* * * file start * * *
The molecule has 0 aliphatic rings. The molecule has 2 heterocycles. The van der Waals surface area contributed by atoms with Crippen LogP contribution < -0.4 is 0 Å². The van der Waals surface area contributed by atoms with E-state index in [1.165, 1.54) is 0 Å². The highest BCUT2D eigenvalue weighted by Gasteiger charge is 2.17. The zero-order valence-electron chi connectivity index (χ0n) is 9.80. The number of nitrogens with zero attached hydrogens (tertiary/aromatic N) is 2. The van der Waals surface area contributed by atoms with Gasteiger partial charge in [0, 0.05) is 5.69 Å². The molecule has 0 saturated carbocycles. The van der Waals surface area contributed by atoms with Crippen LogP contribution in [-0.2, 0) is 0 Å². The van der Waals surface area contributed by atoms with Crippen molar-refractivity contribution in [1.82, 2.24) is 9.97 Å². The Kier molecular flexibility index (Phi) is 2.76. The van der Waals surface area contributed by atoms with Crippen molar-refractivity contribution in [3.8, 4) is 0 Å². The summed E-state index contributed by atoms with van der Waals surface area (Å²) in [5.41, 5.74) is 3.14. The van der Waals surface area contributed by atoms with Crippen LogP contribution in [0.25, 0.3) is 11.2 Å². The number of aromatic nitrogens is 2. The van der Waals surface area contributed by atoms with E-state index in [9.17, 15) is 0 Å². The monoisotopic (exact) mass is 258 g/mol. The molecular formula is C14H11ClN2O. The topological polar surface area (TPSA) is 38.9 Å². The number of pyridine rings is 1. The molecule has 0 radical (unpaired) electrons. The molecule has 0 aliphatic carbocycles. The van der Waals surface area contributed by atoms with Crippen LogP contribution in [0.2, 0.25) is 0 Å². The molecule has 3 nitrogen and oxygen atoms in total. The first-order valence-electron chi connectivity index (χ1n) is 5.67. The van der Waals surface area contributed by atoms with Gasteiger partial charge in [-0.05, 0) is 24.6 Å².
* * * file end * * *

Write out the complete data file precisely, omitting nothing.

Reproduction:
The molecule has 0 aliphatic rings. The molecule has 2 heterocycles. The van der Waals surface area contributed by atoms with Crippen LogP contribution < -0.4 is 0 Å². The van der Waals surface area contributed by atoms with E-state index in [1.165, 1.54) is 0 Å². The highest BCUT2D eigenvalue weighted by Gasteiger charge is 2.17. The zero-order valence-electron chi connectivity index (χ0n) is 9.80. The number of nitrogens with zero attached hydrogens (tertiary/aromatic N) is 2. The van der Waals surface area contributed by atoms with Gasteiger partial charge in [0, 0.05) is 5.69 Å². The molecule has 0 saturated carbocycles. The van der Waals surface area contributed by atoms with Crippen LogP contribution in [-0.2, 0) is 0 Å². The van der Waals surface area contributed by atoms with Crippen molar-refractivity contribution in [1.82, 2.24) is 9.97 Å². The Kier molecular flexibility index (Phi) is 2.76. The van der Waals surface area contributed by atoms with Crippen molar-refractivity contribution in [3.8, 4) is 0 Å². The summed E-state index contributed by atoms with van der Waals surface area (Å²) in [5.41, 5.74) is 3.14. The van der Waals surface area contributed by atoms with Crippen LogP contribution in [0.25, 0.3) is 11.2 Å². The number of aromatic nitrogens is 2. The van der Waals surface area contributed by atoms with E-state index in [9.17, 15) is 0 Å². The monoisotopic (exact) mass is 258 g/mol. The molecular formula is C14H11ClN2O. The topological polar surface area (TPSA) is 38.9 Å². The number of pyridine rings is 1. The molecule has 0 radical (unpaired) electrons. The molecule has 0 aliphatic carbocycles. The van der Waals surface area contributed by atoms with Crippen LogP contribution in [0.2, 0.25) is 0 Å². The molecule has 3 nitrogen and oxygen atoms in total. The first-order valence-electron chi connectivity index (χ1n) is 5.67. The van der Waals surface area contributed by atoms with Gasteiger partial charge in [-0.05, 0) is 24.6 Å².